Second Language Learning Fun with a Toddler

If I could have one superpower it would be to have the ability to speak any language ever. In the world or in the Galaxy and beyond should our universe ever come to that! I have always wanted to be fluent in a language other than English. I have worked toward that goal here and there with the obligatory secondary school and college language courses. I also have a vivid memory of learning very basic Spanish phrases and the Spanish alphabet in first grade. For that reason, I think, Spanish has always come somewhat naturally to me when I do decide to embark on the linguistic challenge again. There is always a time and commitment issue, at least that’s always been my excuse. The ol’ “use or lose it” adage, although very true, is also very easy to lean on when there is very little reason to exercise my Spanish speaking skills (aside from few and far between vacations to Spanish-speaking countries and bouts of embarrassment in local Latin grocery stores and bakeries).

Before I had children, I always vowed that, should I become a mother, I would do what I could to give my child foundational language skills in more than one language. After having a child, this goal was still in the forefront of my mind. The thought then became: How early should I start her language lessons? We began before her first words, with baby sign language. And she took to it well. She still uses some basic sign language today. But when she started speaking her first words, I decided that I would like to start also teaching her Spanish; but, how do I do that? I am not fluent in Spanish, and I am not an early childhood language professional. So, what did we do? We started learning from square one together. Although I have an intermediate understanding of the Spanish language, it never hurts to refresh and strengthen. In May 2021, just before her first birthday, we signed up for the Duolingo app and never looked back.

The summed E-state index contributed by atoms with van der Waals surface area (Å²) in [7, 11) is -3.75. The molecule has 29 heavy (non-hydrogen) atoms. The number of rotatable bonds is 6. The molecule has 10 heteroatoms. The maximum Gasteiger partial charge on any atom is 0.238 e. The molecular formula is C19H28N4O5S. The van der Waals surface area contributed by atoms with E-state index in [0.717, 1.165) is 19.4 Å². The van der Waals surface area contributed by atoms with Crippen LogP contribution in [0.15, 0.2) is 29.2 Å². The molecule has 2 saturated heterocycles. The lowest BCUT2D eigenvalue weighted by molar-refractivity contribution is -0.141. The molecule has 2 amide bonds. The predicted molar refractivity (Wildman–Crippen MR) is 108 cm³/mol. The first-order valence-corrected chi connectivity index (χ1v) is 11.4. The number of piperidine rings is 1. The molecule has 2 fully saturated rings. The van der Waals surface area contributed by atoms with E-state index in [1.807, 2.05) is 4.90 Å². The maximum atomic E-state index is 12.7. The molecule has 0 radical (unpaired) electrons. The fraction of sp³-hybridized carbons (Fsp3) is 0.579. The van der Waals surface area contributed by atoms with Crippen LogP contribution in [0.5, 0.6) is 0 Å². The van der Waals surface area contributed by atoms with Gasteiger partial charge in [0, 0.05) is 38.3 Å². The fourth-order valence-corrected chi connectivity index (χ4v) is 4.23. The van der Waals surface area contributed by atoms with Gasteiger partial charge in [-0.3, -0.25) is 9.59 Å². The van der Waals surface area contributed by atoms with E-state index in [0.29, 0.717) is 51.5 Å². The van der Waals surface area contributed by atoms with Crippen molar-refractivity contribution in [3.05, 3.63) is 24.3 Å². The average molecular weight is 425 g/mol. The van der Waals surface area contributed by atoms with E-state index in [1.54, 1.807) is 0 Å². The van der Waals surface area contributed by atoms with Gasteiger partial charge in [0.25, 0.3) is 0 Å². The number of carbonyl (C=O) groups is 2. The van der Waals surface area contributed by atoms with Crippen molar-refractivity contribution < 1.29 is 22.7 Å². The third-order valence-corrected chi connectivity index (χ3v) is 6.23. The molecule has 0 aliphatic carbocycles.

At first, it seemed that the happy green bird was what interested her most (Of course, she was only one!) and I was not extremely consistent, using the app maybe only half the week. But shortly after we began, I incorporated the language lessons into her bedtime routine. We do at least one lesson every night before bed. In fact, we haven’t missed a single lesson in 200 days. A 200-day Spanish lesson streak… with a toddler. She even claps when I say to her, “Quieres practicar español?” For a few months now, I have been saying basic phrases and commands to her in both Spanish and English. She will come running when I announce that it’s time for milk in either English or Spanish. She grabs her jacket or shoes no matter which language I request them in. A couple of weeks ago, as she was practicing adding the -er portion to the word “water” (as it was previously “wa” and I realize now that “wadl” was her trying to say water) she got frustrated and yelled, “AGUA!”

My daughter will be 2 in June and will have been practicing Spanish for one year. I am celebrating the fact that my baby, from a single language household, is saying some words in two languages (sometimes three with ASL added to the mix). Do I think she will be fluent by my efforts alone? Of course not! But I do think it builds a pretty solid foundation. And I think it will be fun to annoy my husband conversing with my daughter in a language that he does not know!

Brandon Adler
Brandon Adler is an Assistant Professor and Librarian specializing in legal information and information literacy who is passionate about equal access to information and great cocktails. She lives in New Orleans with her husband, daughter, two cats, and a dog.


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